Dominion has a strong team that consists of six full time employees including three fulltime traders with approximately 80+ years of trading experience.    The trading desk is staffed 24 hours a day across trading sessions in Australia, Asia, Europe, and the US.  The strategies themselves are fully systematic and fully automated.   The trading desk manager Mr. Ronald Murray began his career with Scott at A.O. Management Corporation in the mid 90’s and they have worked side-by-side ever since.   Other key employees include Mr. Joseph Vanderbosch who is Executive Vice President of Marketing and Client Services, as well as Mr. Gregory J. Donahue, Esq. who is General Counsel.

How Does the Program Work:

Dominion Capital specializes in what they like to call short term trend following – which seems like a bit of an oxymoron – across a portfolio of 40 different futures markets across currencies, bonds, stock indices, and traditional commodities.  This short term trend following is comprised of short term momentum and short term mean reversion trading strategies.  Momentum trading does exactly what it sounds like – getting in line with a short term trend, while mean reversion trading does pretty much the opposite - looking for overbought and oversold market conditions that are showing signs of reverting back to average prices.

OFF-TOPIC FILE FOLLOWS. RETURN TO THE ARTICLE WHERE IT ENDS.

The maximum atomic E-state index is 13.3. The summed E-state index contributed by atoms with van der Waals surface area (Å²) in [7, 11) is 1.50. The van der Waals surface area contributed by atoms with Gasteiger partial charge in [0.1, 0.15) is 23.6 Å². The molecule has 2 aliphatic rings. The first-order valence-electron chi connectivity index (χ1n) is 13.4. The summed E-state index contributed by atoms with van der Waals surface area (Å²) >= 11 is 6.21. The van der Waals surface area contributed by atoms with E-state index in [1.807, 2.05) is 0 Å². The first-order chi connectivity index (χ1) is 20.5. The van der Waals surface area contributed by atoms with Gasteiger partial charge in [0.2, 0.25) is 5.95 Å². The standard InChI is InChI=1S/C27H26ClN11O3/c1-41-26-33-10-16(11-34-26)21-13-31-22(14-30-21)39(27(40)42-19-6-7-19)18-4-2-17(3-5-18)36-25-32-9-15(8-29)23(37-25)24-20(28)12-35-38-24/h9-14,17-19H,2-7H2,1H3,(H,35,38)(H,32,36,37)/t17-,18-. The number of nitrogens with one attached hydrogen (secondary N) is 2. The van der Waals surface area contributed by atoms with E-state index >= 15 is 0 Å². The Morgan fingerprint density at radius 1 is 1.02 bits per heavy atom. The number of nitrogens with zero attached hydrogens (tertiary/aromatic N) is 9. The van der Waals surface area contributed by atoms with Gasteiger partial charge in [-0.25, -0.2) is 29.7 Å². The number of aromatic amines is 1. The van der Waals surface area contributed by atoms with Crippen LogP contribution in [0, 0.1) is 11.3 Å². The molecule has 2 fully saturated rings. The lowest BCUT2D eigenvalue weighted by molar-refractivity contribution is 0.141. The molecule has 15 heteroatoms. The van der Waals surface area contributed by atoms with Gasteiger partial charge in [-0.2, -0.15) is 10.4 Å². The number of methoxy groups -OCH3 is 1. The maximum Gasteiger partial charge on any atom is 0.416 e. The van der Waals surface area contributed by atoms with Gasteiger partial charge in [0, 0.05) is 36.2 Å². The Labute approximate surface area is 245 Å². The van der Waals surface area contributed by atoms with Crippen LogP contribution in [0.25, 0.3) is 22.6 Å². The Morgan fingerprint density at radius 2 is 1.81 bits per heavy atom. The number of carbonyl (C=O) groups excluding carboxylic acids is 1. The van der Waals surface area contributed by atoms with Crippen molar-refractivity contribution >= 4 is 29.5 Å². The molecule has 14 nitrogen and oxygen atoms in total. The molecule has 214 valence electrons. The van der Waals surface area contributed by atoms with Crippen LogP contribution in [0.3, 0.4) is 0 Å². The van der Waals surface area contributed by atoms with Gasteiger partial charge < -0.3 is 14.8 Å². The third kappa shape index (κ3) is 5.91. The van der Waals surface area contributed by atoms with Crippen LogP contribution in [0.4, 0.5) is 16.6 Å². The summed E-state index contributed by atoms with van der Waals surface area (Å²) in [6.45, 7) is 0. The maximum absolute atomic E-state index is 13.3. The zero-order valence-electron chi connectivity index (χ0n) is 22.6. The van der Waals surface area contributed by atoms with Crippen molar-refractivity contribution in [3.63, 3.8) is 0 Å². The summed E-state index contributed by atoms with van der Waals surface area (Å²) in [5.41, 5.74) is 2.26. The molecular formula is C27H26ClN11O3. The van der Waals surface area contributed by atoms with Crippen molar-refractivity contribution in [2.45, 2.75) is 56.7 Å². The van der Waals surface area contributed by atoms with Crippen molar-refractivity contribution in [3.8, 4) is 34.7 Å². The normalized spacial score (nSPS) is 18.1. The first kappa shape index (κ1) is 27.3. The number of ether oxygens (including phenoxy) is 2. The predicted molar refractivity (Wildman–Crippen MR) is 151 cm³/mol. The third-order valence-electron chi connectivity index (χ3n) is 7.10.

The Dominion Sapphire Program is the end result of a major research effort in 2005 where the manager attempted to improve risk management without sacrificing return.   The major innovation of this research effort was what Dominion calls their ‘Dynamic De-leveraging tool’, which is designed to help manage market exposure in the portfolio as individual market volatility increases and decreases.  Dominion also developed a proprietary automated trade entry tool during the research effort that is used to scale into trades at various price points. With more and more trading moving into electronic markets – the use of such technology gives them a distinct edge, in their opinion.

Dominion uses two core strategies for its short term trading programs. The first is a directional momentum strategy, in which models look for a market to exhibit acceleration. This acceleration is typically caused by a technical breakout: a government report, fund liquidation, or anything that would cause a market to be suddenly and aggressively bid up or sold off. The system(s) would establish a position as the market is moving and anticipate momentum follow through over the next few days.  The momentum strategy also tries to reflect manager Scott Foster’s belief in the old trading adage of never taking home a losing trade – by exiting the majority of trades which are losing money at the close of the market that day.